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Processed food—convenient, unhealthy

Published: 
Tuesday, February 27, 2018

The simplest definition of a processed food is food that has been altered in some way during preparation. Sounds as if any food we eat is processed! Add a bit of this or that, fry, boil, heat, freeze etc, and the food is, by definition, processed. Food companies take advantage of this to advertise that processed foods are good for you, nutritious and so on.

Processed foods do taste good, are cheap and easily available. So many of us are too easygoing to check out these claims or are confused by the parade of false news on macco-media, many deliberately instigated by the food industry, that it’s easy to buy into this simplistic view.

Research on processed food has been suspiciously lackadaisical. It’s only been in the last two or three years that there has been an accepted classification of processed foods. There are processed foods that are nutritionally adequate and there are processed foods that are appallingly harmful. That information is hidden away inside scientific magazines and hardly known to anyone. It usually takes a generation before the findings that come out of research come into general acceptance. In the meantime is you to catch.

There are three main groups of processed food. Unprocessed and minimally processed foods: foods of plant (leaves, stems, roots, tubers, fruits, nuts, seeds) or animal origin (meats, eggs, milk) that are processed shortly after harvesting, gathering, slaughter, or husbanding. These are what people call “natural.”

Then there are the processed foods, manufactured by adding salt, sugar, oil or vinegar to whole foods to make them more durable and occasionally to also modify their palatability. These are foods recognisable as versions of the original foods. Examples are breads and cheeses, canned or bottled or pickled vegetables and legumes; fruits preserved in syrup; tinned fish preserved in oil; salted nuts or seeds and salted, cured, or smoked meats and fish, such as ham, bacon, and dried fish.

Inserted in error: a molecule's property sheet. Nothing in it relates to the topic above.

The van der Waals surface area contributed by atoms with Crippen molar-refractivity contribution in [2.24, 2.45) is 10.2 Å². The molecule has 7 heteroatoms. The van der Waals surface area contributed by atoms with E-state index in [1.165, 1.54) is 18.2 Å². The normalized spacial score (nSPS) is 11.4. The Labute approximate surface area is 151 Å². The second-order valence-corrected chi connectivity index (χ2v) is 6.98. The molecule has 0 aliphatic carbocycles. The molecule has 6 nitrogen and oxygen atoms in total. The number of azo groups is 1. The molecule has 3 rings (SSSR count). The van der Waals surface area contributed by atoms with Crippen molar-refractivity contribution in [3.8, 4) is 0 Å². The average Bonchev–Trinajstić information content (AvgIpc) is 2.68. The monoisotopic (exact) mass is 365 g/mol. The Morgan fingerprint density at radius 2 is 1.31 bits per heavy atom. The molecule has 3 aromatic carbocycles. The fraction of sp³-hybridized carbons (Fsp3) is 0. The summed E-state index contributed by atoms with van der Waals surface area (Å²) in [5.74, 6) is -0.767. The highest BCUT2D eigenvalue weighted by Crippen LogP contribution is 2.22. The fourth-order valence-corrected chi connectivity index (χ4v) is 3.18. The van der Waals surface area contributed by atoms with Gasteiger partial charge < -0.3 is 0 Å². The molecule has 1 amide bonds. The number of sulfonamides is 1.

For the time being, most of these foods are acceptable in the diet in small amounts. I suspect, however, that in the future, we will be talking more and more about their unsuitability because of the increasing amounts of chemicals associated with them.

Then there are the ultra-processed foods or products (because they really are not food) and this is where the problem resides.

Ultra-processed products are made in factories with ingredients unknown to the domestic kitchen. They contain high levels of sugar, fat and salt. They are durable, convenient, packaged, highly palatable, and suspiciously, often habit-forming.

They typically are not recognisable as foods, although they may imitate the appearance, shape and sensory qualities of foods.

Many ingredients are derived from oils, fats, starches, and sugar whilst others are artificially synthetised from other sources. Numerically, most ingredients are preservatives and other additives, BAHADURsuch as stabilisers, sweeteners, sensory enhancers, colours and flavours which is why you may have heard the advice, never eat anything that contains more than five ingredients.

Common examples are French fries, burgers, hot dogs, pizza, pasta; almost any packaged snack product or dessert; ice cream, chocolates, and candies; packaged breads, buns, cookies or biscuits; sweetened breakfast cereals; pastries, cakes and cake mixes; energy bars or drinks; jams and margarines; canned, bottled and packaged soups and noodles; sweet drinks; sugared and sweetened milk drinks; low fat yogurt; “fruit” drinks; preprepared meats, fish, vegetables and cheese; infant formulas, follow-on milks, and other baby “foods”.

Yes, all those infant formulas are ultra-processed.

Ultra-processed products are the major cause of obesity and those pesky NCDs, diabetes, high blood pressure, strokes and heart attacks. There’s worse news now. A French study of the medical records and eating habits of nearly 105,000 adults has just found that a 10 per cent increase in the amount of ultra-processed foods in the diet was linked to a 12 per cent increase in cancers, especially breast cancer. Ultra-processed products now account for half of all the “food” bought by families for eating at home.

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